We recently published an article detailing the five core principles of fair information practices. In that post, we mentioned that these have to be adapted when it comes to collecting information from children. The principles we outlined hinge heavily upon the provider of the data having apt judgment to decide whether or not to hand over their details. Of course, there’s a strong chance that a child will lack this type of judgement.
There are plenty of laws and regulations that recognize the inherent vulnerability of children, and fair information practices are no different. We’re accustomed to parents or guardians taking responsibility for completing medical, financial, or legal forms, and the online environment should mirror that. It comes down to the fact that it’s the job of the parents to ensure that their children’s information is protected. As such, when entities collect data from children, they should ensure that parents are adequately equipped to offer that protection.
Aside from the resources mentioned in the previous article, there are also certain child-specific regulations, including the Children’s Online Privacy Protection Rule (COPPA) in the US and the Student Online Personal Information Protection Act (SOPIPA) in California.
In the preceding article, there were five core principles of fair information practices. Since enforcement and redress pertain to entities and governing bodies rather than consumers, that principle remains consistent when it comes to children. In this post, we’ll cover the four remaining principles of information practices as they pertain to children and their parents.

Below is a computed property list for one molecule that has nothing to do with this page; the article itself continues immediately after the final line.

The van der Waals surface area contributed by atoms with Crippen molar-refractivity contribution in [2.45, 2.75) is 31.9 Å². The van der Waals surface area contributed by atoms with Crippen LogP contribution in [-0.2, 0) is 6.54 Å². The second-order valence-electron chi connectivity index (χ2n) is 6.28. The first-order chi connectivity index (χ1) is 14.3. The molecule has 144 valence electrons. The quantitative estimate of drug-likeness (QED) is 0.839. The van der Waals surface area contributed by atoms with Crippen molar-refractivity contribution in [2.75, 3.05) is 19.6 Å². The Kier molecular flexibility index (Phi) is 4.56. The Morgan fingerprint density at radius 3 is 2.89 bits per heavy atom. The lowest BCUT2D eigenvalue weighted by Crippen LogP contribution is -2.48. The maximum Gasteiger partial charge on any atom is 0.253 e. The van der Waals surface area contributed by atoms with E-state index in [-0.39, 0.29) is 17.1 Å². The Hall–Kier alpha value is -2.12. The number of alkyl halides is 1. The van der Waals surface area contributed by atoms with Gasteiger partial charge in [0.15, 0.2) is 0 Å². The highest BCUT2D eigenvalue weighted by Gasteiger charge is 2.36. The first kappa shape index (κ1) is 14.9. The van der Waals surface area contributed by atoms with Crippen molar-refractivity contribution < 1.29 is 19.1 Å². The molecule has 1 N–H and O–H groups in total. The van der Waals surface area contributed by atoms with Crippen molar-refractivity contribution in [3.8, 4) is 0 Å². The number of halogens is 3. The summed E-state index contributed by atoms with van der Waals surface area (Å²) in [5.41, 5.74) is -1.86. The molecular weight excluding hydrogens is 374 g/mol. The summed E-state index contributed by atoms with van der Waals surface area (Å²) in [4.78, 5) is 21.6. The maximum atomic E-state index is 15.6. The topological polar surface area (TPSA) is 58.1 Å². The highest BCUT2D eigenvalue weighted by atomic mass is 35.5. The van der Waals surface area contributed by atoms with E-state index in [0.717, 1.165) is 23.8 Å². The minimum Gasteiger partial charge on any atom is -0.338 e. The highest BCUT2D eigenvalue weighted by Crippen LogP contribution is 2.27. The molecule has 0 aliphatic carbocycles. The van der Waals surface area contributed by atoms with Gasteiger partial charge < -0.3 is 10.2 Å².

Notice and awareness
We talked about entities giving sufficient notice to consumers before collecting information. In the case of children, it is the parents who should be given notice. Firstly, they must be made aware that the entity is collecting details in the first place. Other important details that need to be provided include how the information will be used and who will have access to it.
For example, it should be clear if information will be used for a purpose other than the primary one. It should also be absolutely clear if the data provided will be given or sold to third parties. For example, tween social media site iTwixie speaks directly to parents when detailing what information it collects. It also explains how the information is used and when it is disposed of.
You might also notice here that no personally identifiable information is requested from the user, and a username is required versus a real name. This site is targeted at tweens, and under COPPA, entities can’t collect personally identifiable information from users under 13.
Giving parents sufficient notice becomes trickier in today’s evolving technological world. Many parents of today didn’t grow up with social media platforms, messaging apps, group gaming, and similar online communication systems. Even if they did, it likely wasn’t to the extent that children are immersed in it today.
As such, it’s also the responsibility of entities to describe in detail the types of activities that are undertaken on their sites. After all, if a child is handing over details to sign up, the nature of the activity undertaken on the site constitutes part of how the information will be used. This is especially important in some of the applications we just mentioned where communication is possible. Ultimately, when parents have full knowledge of a site’s activities, they are far better equipped to monitor their children’s activities and protect them from potential harm.
Choice and consent
As with collecting information from adults, choice and consent go hand in hand with notice and awareness. Along with providing parents with notice as detailed above, entities have to give them adequate opportunity to decide whether or not the information is given and how it is used (if there are options).